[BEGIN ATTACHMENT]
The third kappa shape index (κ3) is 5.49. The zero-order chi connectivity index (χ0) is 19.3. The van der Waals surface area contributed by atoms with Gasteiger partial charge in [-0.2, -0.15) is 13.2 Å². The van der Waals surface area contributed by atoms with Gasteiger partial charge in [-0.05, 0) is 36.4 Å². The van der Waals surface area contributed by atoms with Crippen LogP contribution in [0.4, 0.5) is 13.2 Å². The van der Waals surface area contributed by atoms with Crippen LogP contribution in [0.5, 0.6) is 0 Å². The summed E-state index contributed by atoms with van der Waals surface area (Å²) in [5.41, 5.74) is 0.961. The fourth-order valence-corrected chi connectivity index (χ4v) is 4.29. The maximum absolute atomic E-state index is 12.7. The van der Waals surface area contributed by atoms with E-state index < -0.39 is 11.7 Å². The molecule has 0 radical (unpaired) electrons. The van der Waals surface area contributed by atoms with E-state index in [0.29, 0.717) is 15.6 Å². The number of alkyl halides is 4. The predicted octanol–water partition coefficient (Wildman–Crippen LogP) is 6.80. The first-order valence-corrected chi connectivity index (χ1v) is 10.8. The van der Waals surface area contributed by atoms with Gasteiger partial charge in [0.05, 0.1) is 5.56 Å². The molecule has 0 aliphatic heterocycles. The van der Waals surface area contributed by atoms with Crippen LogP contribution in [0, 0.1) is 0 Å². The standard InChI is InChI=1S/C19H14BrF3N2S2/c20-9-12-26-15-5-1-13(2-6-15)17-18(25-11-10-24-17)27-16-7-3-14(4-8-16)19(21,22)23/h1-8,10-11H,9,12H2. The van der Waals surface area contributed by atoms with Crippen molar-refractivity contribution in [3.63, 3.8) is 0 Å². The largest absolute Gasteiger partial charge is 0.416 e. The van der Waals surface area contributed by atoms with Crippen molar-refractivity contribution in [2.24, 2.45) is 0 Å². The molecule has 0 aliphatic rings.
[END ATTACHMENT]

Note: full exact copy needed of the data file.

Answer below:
The third kappa shape index (κ3) is 5.49. The zero-order chi connectivity index (χ0) is 19.3. The van der Waals surface area contributed by atoms with Gasteiger partial charge in [-0.2, -0.15) is 13.2 Å². The van der Waals surface area contributed by atoms with Gasteiger partial charge in [-0.05, 0) is 36.4 Å². The van der Waals surface area contributed by atoms with Crippen LogP contribution in [0.4, 0.5) is 13.2 Å². The van der Waals surface area contributed by atoms with Crippen LogP contribution in [0.5, 0.6) is 0 Å². The summed E-state index contributed by atoms with van der Waals surface area (Å²) in [5.41, 5.74) is 0.961. The fourth-order valence-corrected chi connectivity index (χ4v) is 4.29. The maximum absolute atomic E-state index is 12.7. The van der Waals surface area contributed by atoms with E-state index < -0.39 is 11.7 Å². The molecule has 0 radical (unpaired) electrons. The van der Waals surface area contributed by atoms with E-state index in [0.29, 0.717) is 15.6 Å². The number of alkyl halides is 4. The predicted octanol–water partition coefficient (Wildman–Crippen LogP) is 6.80. The first-order valence-corrected chi connectivity index (χ1v) is 10.8. The van der Waals surface area contributed by atoms with Gasteiger partial charge in [0.05, 0.1) is 5.56 Å². The molecule has 0 aliphatic heterocycles. The van der Waals surface area contributed by atoms with Crippen LogP contribution in [0, 0.1) is 0 Å². The standard InChI is InChI=1S/C19H14BrF3N2S2/c20-9-12-26-15-5-1-13(2-6-15)17-18(25-11-10-24-17)27-16-7-3-14(4-8-16)19(21,22)23/h1-8,10-11H,9,12H2. The van der Waals surface area contributed by atoms with Crippen molar-refractivity contribution in [3.63, 3.8) is 0 Å². The largest absolute Gasteiger partial charge is 0.416 e. The van der Waals surface area contributed by atoms with Crippen molar-refractivity contribution in [2.24, 2.45) is 0 Å². The molecule has 0 aliphatic rings.